"Adam came into being from two virgins, from the spirit and from the virgin earth. Christ, therefore, was born from a virgin to rectify the fall which occurred in the beginning." (71, 3-21).

In the same work, it is said that the bridal chamber imagery also applies to evil spirits. "Great is the mystery of marriage! For [without] it the world would [not exist]......The forms of evil spirit include male ones and female ones. The males are they that unite with the souls which inhabit a female form, but the females are they which are mingled with those in a male form, through one who was disobedient. And none shall be able to escape them, since they detain him if he does not receive a male power or a female power, the bridegroom and the bride. One receives them from the mirrored bridal chamber." ( 64, 31- 12)

The bride image is found also in the Book of Revelation (Revelation 21:1-2) which is closest of all New Testament books to Qumran.

The theme enables a connection to be made between Valentinian bridal imagery and the bridal imagery used by Simon Magus. The connection is made in the histories of Eusebius, a Christian historian of c. 260-c.339 AD. It would mean that the gnostic predecessor of Valentinus had been Simon Magus, consistently with the indications of a first century date. A connection between the apostle Philip and Simon Magus is shown in Acts 8:9-13.

Eusebius shows that the Valentinian bridal imagery was condemned by the Christian father Irenaeus (c. 130-c.200). "The same Irenaeus powerfully exposed the bottomless pit of the system of Valentinus with its many errors, and unbared his secret and latent wickedness while he was lurking like a reptile.... (Irenaeus wrote of a related initiator) 'Some of them construct a bride-chamber, and celebrate a mystery with certain invocations on their initiate, and say that what they do is a spiritual marriage...others bring them to water and baptize them with this invocation, 'To the name of the unknown Father of the universe, to Truth, the mother of all things, to him who descended into Jesus', and others invoke Hebrew words in order more fully to amaze the initiate.'" (Eccl. Hist. 4, 11, 3-6).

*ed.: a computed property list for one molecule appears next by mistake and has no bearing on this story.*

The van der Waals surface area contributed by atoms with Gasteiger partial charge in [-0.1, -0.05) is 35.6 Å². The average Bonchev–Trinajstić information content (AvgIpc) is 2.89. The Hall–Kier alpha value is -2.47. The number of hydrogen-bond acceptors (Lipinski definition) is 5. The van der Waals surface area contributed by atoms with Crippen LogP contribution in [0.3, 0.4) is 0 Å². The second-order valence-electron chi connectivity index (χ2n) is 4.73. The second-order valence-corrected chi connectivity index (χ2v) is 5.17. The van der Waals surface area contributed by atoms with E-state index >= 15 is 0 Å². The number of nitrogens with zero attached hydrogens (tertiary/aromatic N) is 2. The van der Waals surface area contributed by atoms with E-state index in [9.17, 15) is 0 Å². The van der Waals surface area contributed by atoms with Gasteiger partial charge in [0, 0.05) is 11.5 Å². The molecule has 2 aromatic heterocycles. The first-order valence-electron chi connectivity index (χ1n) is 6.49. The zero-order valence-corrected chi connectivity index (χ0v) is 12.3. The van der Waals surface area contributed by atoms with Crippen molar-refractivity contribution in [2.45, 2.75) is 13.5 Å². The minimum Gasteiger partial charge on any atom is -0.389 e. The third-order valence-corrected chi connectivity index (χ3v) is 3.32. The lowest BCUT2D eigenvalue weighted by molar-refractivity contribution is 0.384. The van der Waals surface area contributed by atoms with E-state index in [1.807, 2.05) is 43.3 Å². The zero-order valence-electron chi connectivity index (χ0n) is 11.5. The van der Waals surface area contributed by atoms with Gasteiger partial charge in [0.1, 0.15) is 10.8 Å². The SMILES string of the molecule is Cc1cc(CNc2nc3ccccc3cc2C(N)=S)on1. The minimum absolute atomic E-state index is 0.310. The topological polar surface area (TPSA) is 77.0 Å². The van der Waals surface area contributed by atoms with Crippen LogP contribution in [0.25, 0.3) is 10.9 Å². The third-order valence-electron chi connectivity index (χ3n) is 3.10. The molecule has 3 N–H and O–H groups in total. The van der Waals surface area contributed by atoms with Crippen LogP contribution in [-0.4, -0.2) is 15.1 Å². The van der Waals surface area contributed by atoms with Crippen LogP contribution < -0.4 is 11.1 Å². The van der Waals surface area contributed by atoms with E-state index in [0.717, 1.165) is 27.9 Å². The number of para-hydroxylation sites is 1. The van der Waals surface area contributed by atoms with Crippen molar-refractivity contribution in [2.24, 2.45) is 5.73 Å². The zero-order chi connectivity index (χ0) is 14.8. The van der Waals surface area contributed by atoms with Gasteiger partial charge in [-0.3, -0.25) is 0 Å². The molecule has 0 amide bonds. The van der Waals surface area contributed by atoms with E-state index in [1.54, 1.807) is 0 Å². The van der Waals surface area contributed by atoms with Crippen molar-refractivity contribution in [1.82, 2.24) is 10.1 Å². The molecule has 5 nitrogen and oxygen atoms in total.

Eusebius also refers to Irenaeus' condemnation of Simon Magus and his "unholy and foul teaching." Eusebius writes: "Simon was the first author of all heresy. From him, and down to the present time, those who have followed, feigning the Christian philosophy, with its sobriety and universal fame for purity of life, have in no way improved on the idolatrous superstition from which they thought to be set free, for they prostrate themselves before pictures and images of Simon himself and of Helena, who was mentioned with him, and undertake to worship them with incense and sacrifices and libations. Their more secret rites, at which they say that he who first hears them will be astonished, and according to a scripture current among them will be 'thrown into a marvel', truly are full of marvel and frenzy and madness; for they are of such a kind that they not merely cannot be related in writing, but are so full of baseness and unspeakable conduct that they cannot even be mentioned by the lips of decent men. For whatever foulness might be conceived beyond all that is base, it is surpassed by the utter foulness of the heresy of these men, who make a mocking sport of wretched women, weighed down, as is truly said, by every kind of evil." (Eccl. Hist. 2,13, 5-8).

The data is accounted for if Simon Magus used sexual symbolism in his secret rites, if the actual apostle Philip preserved the symbolism in a Christian version before 70 AD, and it was preserved in the Magian version by Valentinus in the second century. The gospel of Philip deals with the marriage of Jesus with Mary Magdalene because it was understood as symbolic of the union of Jesus with Gentiles, in the context of the Christian version of the practice found in the Book of Revelation. In the generation of Jesus, gnostic thinking had not yet become sharply opposed to Christianity, and it was only because of the libertarian excesses of gnostics that the subsequent separation took place.